For some members of the EU to stop this process might seem all the more hopeless since to create a stable democracy is utterly impossible without an autonomous citizenship and a wide middle class.  What’s more, the financial crisis of 2008 even cast light upon the fact how vulnerable EU member South-European societies may be in this respect.

EU buffer zone – the playing field of autocrats

It follows from the above that we are moving towards a buffer zone, an area permanently outside the euro-zone, where unprincipled concessions in EU norms may be made. The new imperial logic defends itself not with the tactic of “scorched earth” but with a policy of giving support in well-proportioned doses while acquiescing in democracy deficits—in the past such behaviour was tolerated only exceptionally.

Why on earth would autocrats like Orbán wish to leave the EU once they can live in this buffer zone by “milking two empires”: regular support arrives through structural and cohesion funds from the EU whereas cheap energy through agreements with the Russian empire? While the former is made to pay for a semblance of showing good manners in politics and espousing the ideals of freedom, the latter for our submission into an Eastern system of dependency.

Attila Ara-Kovács, ex-diplomat

Bálint Magyar, ex-minister of culture and education

The Ukrainian crisis: Hungary between Russia and the West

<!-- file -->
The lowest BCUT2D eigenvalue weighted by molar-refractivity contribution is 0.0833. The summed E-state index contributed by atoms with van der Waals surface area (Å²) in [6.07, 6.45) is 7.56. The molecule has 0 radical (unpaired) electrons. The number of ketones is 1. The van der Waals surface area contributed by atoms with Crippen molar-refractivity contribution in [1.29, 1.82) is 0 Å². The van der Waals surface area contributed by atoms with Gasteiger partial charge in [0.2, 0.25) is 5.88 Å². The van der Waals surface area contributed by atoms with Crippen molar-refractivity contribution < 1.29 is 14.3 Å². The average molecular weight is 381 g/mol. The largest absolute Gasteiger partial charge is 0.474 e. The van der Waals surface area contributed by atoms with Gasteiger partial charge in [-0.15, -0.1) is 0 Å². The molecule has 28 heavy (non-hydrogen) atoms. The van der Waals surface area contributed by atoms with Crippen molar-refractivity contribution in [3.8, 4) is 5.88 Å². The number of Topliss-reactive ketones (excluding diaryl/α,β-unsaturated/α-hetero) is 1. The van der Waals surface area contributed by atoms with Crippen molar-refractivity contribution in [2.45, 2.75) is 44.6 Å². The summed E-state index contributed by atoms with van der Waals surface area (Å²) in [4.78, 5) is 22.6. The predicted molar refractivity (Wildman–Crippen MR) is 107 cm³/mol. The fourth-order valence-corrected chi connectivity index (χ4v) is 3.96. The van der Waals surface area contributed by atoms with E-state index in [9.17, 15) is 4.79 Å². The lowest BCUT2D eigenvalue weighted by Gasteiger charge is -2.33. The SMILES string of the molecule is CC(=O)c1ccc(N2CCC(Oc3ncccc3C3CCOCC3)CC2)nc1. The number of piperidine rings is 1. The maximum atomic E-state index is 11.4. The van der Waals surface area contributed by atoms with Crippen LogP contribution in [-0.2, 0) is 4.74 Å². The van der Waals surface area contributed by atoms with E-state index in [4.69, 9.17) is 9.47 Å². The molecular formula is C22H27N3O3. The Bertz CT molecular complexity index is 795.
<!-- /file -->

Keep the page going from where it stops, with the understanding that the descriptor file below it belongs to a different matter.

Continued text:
There are occasions when it becomes blatantly obvious how little the Hungarian people are told about their government’s activities. I’m not talking about state secrets but about everyday events. I find it outrageous, for instance, that I had to learn from a Polish Internet site that Donald Tusk, the Polish prime minister, had a talk with Viktor Orbán in Budapest before flying to Brussels. There was not a peep about this meeting in Hungarian papers, presumably not because Hungarian journalists are a lazy lot but because the prime minister’s office failed to inform the Hungarian news agency of the meeting. The less people know the better.

There is official silence in Budapest on the Ukrainian protest, perhaps soon civil war, with the exception of a short statement issued by the Hungarian foreign ministry at 5:12 p.m. today. I assume there had to be some kind of communication between the prime minister and his foreign minister. If we compare the Hungarian statement to the words of Donald Tusk we can be fairly certain that the two men didn’t see eye to eye on the issue.

According to Tusk, “the moral judgment here is black-and-white, there are no gray areas.” Moreover, “the responsibility for the violence in Kiev rests with the government, not the opposition.” And what did the Hungarian communiqué say? “The responsibility of the Ukrainian government is decisive, but the parliamentary opposition forces must keep their distance from extremist groups.” While according to Tusk “the crisis in Ukraine could determine the course of the whole region” and  requires the European Union to prepare for commitments lasting “not for hours, days or weeks, but for many years,” the Hungarian foreign ministry simply stated that “Hungary finds the European Union’s active participation in the interest of a lasting solution to the country’s political and economic crisis important.”

One can only guess why Tusk had to stop in Budapest on his way to Brussels, but whatever transpired in that meeting it didn’t result in Hungary’s forceful condemnation of the Ukrainian government and its active participation in the process contemplated by the United States and the European Union. Tusk specifically mentioned Poland’s interest in Ukraine because of its common border and historical ties. Both are also true about Hungary’s relations with Ukraine.